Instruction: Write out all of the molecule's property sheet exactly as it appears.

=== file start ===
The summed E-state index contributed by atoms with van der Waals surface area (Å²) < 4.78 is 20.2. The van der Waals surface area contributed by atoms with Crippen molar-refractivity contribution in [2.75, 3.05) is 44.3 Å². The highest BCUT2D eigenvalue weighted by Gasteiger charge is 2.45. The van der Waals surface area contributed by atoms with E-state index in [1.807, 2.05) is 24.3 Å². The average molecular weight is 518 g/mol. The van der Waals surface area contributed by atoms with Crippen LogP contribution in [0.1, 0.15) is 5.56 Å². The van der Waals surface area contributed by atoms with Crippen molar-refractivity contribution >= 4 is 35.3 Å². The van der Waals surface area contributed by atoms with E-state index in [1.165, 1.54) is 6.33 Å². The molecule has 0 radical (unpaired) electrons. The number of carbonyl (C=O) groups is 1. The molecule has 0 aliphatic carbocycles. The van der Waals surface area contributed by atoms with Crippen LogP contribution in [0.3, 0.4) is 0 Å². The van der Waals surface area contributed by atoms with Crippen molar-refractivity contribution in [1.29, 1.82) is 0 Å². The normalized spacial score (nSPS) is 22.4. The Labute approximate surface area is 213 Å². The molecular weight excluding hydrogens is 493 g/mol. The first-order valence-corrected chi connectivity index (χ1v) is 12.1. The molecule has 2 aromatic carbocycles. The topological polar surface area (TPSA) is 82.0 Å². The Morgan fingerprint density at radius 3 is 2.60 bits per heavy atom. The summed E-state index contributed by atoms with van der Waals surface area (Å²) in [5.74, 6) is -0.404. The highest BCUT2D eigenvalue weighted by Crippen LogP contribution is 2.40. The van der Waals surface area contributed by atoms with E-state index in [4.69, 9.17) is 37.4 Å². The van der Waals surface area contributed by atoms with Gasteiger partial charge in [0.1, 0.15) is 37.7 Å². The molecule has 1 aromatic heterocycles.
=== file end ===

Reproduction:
The summed E-state index contributed by atoms with van der Waals surface area (Å²) < 4.78 is 20.2. The van der Waals surface area contributed by atoms with Crippen molar-refractivity contribution in [2.75, 3.05) is 44.3 Å². The highest BCUT2D eigenvalue weighted by Gasteiger charge is 2.45. The van der Waals surface area contributed by atoms with E-state index in [1.807, 2.05) is 24.3 Å². The average molecular weight is 518 g/mol. The van der Waals surface area contributed by atoms with Crippen LogP contribution in [0.1, 0.15) is 5.56 Å². The van der Waals surface area contributed by atoms with Crippen molar-refractivity contribution >= 4 is 35.3 Å². The van der Waals surface area contributed by atoms with E-state index in [1.165, 1.54) is 6.33 Å². The molecule has 0 radical (unpaired) electrons. The number of carbonyl (C=O) groups is 1. The molecule has 0 aliphatic carbocycles. The van der Waals surface area contributed by atoms with Crippen LogP contribution in [0.3, 0.4) is 0 Å². The van der Waals surface area contributed by atoms with Crippen molar-refractivity contribution in [1.29, 1.82) is 0 Å². The normalized spacial score (nSPS) is 22.4. The Labute approximate surface area is 213 Å². The molecular weight excluding hydrogens is 493 g/mol. The first-order valence-corrected chi connectivity index (χ1v) is 12.1. The molecule has 2 aromatic carbocycles. The topological polar surface area (TPSA) is 82.0 Å². The Morgan fingerprint density at radius 3 is 2.60 bits per heavy atom. The summed E-state index contributed by atoms with van der Waals surface area (Å²) in [5.74, 6) is -0.404. The highest BCUT2D eigenvalue weighted by Crippen LogP contribution is 2.40. The van der Waals surface area contributed by atoms with E-state index in [4.69, 9.17) is 37.4 Å². The van der Waals surface area contributed by atoms with Gasteiger partial charge in [0.1, 0.15) is 37.7 Å². The molecule has 1 aromatic heterocycles.